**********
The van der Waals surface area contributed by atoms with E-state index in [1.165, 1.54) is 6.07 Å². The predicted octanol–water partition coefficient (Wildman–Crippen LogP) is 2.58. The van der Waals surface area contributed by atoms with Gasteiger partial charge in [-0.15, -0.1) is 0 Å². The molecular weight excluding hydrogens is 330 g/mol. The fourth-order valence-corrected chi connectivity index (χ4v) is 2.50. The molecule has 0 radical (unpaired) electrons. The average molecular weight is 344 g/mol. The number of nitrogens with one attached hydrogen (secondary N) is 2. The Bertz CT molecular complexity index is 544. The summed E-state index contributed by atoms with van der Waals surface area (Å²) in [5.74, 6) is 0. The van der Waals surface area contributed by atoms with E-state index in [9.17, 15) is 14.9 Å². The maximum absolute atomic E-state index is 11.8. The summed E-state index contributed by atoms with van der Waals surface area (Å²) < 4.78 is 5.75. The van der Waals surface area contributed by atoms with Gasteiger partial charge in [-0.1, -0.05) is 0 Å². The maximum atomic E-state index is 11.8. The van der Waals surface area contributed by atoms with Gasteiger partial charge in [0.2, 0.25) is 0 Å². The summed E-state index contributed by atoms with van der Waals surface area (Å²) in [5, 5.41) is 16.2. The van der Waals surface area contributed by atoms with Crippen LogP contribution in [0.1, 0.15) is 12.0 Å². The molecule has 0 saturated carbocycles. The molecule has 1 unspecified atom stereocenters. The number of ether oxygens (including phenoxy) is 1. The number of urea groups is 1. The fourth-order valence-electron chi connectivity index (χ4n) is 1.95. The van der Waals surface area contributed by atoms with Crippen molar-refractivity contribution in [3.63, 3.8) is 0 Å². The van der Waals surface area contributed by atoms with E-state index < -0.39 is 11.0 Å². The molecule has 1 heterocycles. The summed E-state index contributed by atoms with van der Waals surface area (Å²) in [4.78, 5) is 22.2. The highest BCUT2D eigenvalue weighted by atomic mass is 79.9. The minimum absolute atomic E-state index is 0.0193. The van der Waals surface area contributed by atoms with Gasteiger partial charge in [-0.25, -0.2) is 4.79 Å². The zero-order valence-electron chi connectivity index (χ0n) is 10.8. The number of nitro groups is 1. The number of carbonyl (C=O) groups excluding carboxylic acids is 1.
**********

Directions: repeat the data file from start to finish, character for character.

The van der Waals surface area contributed by atoms with E-state index in [1.165, 1.54) is 6.07 Å². The predicted octanol–water partition coefficient (Wildman–Crippen LogP) is 2.58. The van der Waals surface area contributed by atoms with Gasteiger partial charge in [-0.15, -0.1) is 0 Å². The molecular weight excluding hydrogens is 330 g/mol. The fourth-order valence-corrected chi connectivity index (χ4v) is 2.50. The molecule has 0 radical (unpaired) electrons. The average molecular weight is 344 g/mol. The number of nitrogens with one attached hydrogen (secondary N) is 2. The Bertz CT molecular complexity index is 544. The summed E-state index contributed by atoms with van der Waals surface area (Å²) in [5.74, 6) is 0. The van der Waals surface area contributed by atoms with E-state index in [9.17, 15) is 14.9 Å². The maximum absolute atomic E-state index is 11.8. The summed E-state index contributed by atoms with van der Waals surface area (Å²) < 4.78 is 5.75. The van der Waals surface area contributed by atoms with Gasteiger partial charge in [-0.1, -0.05) is 0 Å². The maximum atomic E-state index is 11.8. The van der Waals surface area contributed by atoms with Gasteiger partial charge in [0.2, 0.25) is 0 Å². The summed E-state index contributed by atoms with van der Waals surface area (Å²) in [5, 5.41) is 16.2. The van der Waals surface area contributed by atoms with Crippen LogP contribution in [0.1, 0.15) is 12.0 Å². The molecule has 0 saturated carbocycles. The molecule has 1 unspecified atom stereocenters. The number of ether oxygens (including phenoxy) is 1. The number of urea groups is 1. The fourth-order valence-electron chi connectivity index (χ4n) is 1.95. The van der Waals surface area contributed by atoms with Crippen molar-refractivity contribution in [3.63, 3.8) is 0 Å². The van der Waals surface area contributed by atoms with E-state index < -0.39 is 11.0 Å². The molecule has 1 heterocycles. The summed E-state index contributed by atoms with van der Waals surface area (Å²) in [4.78, 5) is 22.2. The highest BCUT2D eigenvalue weighted by atomic mass is 79.9. The minimum absolute atomic E-state index is 0.0193. The van der Waals surface area contributed by atoms with Gasteiger partial charge in [-0.25, -0.2) is 4.79 Å². The zero-order valence-electron chi connectivity index (χ0n) is 10.8. The number of nitro groups is 1. The number of carbonyl (C=O) groups excluding carboxylic acids is 1.